[30 June 2014]
When asked in an interview about his devotion to the Wrong Man Theme, Alfred Hitchcock explained it this way: “If (the protagonist is) being chased by enemy spies or by the heavy in the picture, the first thing the audience would ask is, why doesn’t he go to the police? Otherwise you have no chase story. How do you do that? You make him wrongfully accused.”
Bang! Bang! You’re Dead!, however, serviceably directed by Don Sharp, goes in for a wry twist on the Wrong Man Theme. Rather than wrongfully accusing its protagonist straight away, it allows Andrew Jessel (Tony Randall), an American businessman in Marrakesh under slightly false, though not diabolical, pretenses, to be willfully misled out of the goodness of his own heart.
Well, maybe it’s something more primal than his heart’s kindness. Maybe it’s the raw power of sexual attraction. After all, once he becomes entangled in the plight of beguiling Kyra Stanovoy (Senta Berger), a self-professed journalist who is necessarily not what she seems, he repeatedly catches her lying to him and openly acknowledges his willingness to believe those lies, marking him less as wrongfully accused than amorously idiotic.
Disembarking at the Marrakesh Airport, Andrew meets Kyra aboard a tourist bus, and when he mistakenly gets her room key at their hotel and happens upon a dead body in the closet, she asks him to help hide it. How can he not acquiesce? She’s beguiling! So the plot, as pointless as it is considerable, primarily existing to place its main characters in comic peril, begins.
The body, it turns out, was planted by the villainous Casimir, waiting on a courier with $2 million who plans to buy secret documents to swing a United Nations vote. Casimir is played by Herbert Lom, made famous as the spectacularly perturbed Commissioner Dreyfus in Peter Sellers’ Pink Panther films. Thus, the character seems readymade to crack up once Andrew inadvertently comes into possession of the secret documents. Instead, he maintains a curious chill, as if playing a real heavy in a real movie.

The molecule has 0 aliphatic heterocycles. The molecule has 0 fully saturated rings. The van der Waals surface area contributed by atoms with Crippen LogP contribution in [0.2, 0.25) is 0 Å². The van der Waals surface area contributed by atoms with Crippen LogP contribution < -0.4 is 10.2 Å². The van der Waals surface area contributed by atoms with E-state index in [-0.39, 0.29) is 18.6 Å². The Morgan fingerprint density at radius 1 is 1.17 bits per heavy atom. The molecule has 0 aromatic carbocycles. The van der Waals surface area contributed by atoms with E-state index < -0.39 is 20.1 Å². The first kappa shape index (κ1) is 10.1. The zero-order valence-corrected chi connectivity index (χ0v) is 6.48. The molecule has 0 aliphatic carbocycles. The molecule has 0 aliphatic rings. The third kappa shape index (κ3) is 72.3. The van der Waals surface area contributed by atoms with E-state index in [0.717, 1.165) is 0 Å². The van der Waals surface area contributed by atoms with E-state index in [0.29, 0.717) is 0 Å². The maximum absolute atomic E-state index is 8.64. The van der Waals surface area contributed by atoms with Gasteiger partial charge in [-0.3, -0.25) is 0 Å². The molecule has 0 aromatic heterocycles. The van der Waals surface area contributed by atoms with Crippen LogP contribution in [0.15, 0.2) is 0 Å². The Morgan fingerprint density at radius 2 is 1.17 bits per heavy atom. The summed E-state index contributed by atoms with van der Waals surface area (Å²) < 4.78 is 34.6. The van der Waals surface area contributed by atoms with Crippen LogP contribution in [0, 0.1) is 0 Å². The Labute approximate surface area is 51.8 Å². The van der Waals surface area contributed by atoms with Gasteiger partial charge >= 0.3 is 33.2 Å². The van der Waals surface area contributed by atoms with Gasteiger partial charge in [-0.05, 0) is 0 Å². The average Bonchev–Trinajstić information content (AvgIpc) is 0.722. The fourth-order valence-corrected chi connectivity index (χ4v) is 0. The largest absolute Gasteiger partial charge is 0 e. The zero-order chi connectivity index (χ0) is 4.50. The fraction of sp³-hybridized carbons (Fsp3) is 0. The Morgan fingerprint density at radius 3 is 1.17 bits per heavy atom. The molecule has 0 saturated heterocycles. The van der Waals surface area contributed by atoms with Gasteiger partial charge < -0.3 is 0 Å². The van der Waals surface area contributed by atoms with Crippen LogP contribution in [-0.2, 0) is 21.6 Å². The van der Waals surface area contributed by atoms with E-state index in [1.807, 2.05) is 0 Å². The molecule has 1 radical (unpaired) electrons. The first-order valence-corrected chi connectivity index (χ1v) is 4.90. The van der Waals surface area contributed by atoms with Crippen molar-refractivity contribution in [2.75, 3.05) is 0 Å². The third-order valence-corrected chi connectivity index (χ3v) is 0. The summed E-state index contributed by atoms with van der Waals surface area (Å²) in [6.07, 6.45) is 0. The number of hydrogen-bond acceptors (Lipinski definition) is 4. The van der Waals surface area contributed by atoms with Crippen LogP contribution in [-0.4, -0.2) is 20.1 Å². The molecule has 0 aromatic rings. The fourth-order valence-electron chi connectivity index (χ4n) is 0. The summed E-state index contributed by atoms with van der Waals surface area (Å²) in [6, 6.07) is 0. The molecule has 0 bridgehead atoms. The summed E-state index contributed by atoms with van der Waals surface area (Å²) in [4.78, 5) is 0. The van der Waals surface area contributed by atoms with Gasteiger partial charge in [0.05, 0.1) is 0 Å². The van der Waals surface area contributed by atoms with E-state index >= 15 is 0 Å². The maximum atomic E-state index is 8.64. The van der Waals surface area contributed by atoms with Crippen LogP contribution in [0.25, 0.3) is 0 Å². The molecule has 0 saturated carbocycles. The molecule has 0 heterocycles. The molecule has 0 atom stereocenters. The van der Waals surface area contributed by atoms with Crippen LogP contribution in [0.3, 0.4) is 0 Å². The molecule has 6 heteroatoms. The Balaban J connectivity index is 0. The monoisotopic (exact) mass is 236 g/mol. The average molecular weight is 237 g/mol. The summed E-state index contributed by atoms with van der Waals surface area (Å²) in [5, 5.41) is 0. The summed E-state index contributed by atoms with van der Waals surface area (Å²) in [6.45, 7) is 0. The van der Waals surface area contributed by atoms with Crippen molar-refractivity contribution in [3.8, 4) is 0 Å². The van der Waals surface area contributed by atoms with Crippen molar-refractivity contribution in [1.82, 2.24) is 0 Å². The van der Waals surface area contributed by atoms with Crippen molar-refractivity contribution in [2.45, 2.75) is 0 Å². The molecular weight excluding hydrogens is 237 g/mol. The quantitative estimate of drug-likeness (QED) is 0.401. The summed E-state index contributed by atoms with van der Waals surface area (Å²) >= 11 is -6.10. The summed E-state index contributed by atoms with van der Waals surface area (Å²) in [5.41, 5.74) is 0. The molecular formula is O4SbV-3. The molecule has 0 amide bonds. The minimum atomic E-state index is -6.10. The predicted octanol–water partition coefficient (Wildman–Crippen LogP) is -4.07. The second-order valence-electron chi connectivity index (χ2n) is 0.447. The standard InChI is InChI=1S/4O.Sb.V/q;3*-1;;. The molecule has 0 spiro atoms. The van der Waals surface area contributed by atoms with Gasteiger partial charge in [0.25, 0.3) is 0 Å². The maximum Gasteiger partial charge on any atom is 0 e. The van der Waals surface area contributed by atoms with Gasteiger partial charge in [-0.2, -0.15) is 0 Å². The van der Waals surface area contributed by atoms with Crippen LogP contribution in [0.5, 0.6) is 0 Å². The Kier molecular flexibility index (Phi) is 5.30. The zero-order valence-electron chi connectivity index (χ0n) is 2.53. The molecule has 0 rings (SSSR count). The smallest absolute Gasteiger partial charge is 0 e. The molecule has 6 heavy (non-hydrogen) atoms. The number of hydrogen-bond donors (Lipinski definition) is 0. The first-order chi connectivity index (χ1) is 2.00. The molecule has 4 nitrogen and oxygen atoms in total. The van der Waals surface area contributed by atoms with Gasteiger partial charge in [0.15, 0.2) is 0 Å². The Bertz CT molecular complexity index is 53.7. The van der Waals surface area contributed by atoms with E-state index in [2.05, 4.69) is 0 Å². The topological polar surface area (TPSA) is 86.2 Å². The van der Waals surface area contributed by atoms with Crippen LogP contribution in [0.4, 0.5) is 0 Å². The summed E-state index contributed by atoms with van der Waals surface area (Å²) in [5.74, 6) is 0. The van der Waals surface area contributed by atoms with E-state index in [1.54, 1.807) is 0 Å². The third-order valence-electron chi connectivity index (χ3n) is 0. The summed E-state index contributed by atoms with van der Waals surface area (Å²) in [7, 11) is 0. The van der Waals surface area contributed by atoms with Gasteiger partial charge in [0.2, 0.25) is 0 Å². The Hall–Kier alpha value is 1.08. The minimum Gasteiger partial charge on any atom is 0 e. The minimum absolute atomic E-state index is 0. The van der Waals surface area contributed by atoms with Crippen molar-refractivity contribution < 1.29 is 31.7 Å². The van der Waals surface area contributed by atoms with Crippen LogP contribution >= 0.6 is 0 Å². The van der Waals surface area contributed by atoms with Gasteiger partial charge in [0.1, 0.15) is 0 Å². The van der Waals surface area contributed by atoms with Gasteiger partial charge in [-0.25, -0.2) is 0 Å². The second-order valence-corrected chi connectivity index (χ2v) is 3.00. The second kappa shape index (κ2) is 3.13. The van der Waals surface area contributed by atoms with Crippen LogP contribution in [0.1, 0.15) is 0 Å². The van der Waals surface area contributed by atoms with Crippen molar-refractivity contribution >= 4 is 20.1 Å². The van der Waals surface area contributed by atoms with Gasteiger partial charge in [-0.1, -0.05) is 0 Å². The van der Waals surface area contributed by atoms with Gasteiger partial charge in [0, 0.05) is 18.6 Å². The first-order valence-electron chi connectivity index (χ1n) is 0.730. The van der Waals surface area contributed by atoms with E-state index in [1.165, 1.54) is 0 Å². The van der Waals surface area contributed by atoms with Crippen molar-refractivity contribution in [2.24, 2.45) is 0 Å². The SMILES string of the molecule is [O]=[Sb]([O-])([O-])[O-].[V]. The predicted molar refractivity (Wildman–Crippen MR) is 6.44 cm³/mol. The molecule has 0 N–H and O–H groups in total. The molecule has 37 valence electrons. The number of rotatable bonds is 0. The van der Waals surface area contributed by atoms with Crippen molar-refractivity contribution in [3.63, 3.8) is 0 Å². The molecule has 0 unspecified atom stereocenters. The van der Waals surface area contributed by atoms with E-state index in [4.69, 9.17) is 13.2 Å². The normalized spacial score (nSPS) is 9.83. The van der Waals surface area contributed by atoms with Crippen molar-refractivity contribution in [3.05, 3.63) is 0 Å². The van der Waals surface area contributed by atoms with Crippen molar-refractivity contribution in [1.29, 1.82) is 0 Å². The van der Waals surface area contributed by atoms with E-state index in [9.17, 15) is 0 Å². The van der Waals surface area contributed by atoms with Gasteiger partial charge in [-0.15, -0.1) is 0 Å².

This idea is underscored by the presence of Klaus Kinski as one of his henchmen. Kinski also appears to be playing for real, shooting at Andrew to kill, not to miss as so many Movie Henchmen do. You wonder if he thought he really was in a Bond movie, or if he simply decided, as Kinski often would, to go rogue. Ultimately intention doesn’t matter, merely adding to the film’s curious tone, one that is neither uproarious nor urgent, a languid fusion of The Man Who Knew Too Much and The Man Who Knew Too Little.
Bang! Bang! You’re Dead! is a re-release on the Olive Film label, presented via DVD and Blu Ray as is with no additional commentary tracks or behind the scenes footage. This presentation allows for a modern viewer to approach a somewhat forgotten film, one met with seeming indifference upon its release, with an unencumbered perspective. The original theatrical run was 1966, in the midst of the James Bond craze, smack dab between Thunderball and You Only Live Twice, but a year before Casino Royale, the ill-fated attempt to spin the story of Agent 007 into straight satire. And while it is nowhere near vicious enough to be considered satire, something a little invective still pokes through the surface.
Writing a blurb on the film for AllMovie.com, Hal Erickson reckons that it helped kill the movie career of Randall. Consulting Randall’s acting canon backs up this assertion, but then maybe Randall was never meant to be a movie star. In Bang! Bang! You’re Dead! he often comes across like a star for the little screen overwhelmed by the scope of the Big Screen, a Felix Unger-type trying out unsuccessfully for Her Majesty’s Service.
Consider the moment that finds he and Kyra attempting to flee their pursuers by convertible through mountainous terrain. The car breaks down. He opens the hood, uselessly inspecting its innards, knowing nothing of car repair. Then a local truck driver (Gregoire Alsan) helpfully passes by and helpfully offers them a lift and helpfully proceeds not only to offer to smuggle them out of the country and into Algeria but to turn up with a band of countrymen to save them both at the conclusion.
In other words, for technically being the hero, Andrew Jessel is surprisingly short on heroism, mostly bumbling headfirst into sticky situations and conveniently having others bail him out.
Bang! Bang! You’re Dead! seems intent on proving that when it comes to being an international spy, any idiot Yank would be the wrong man.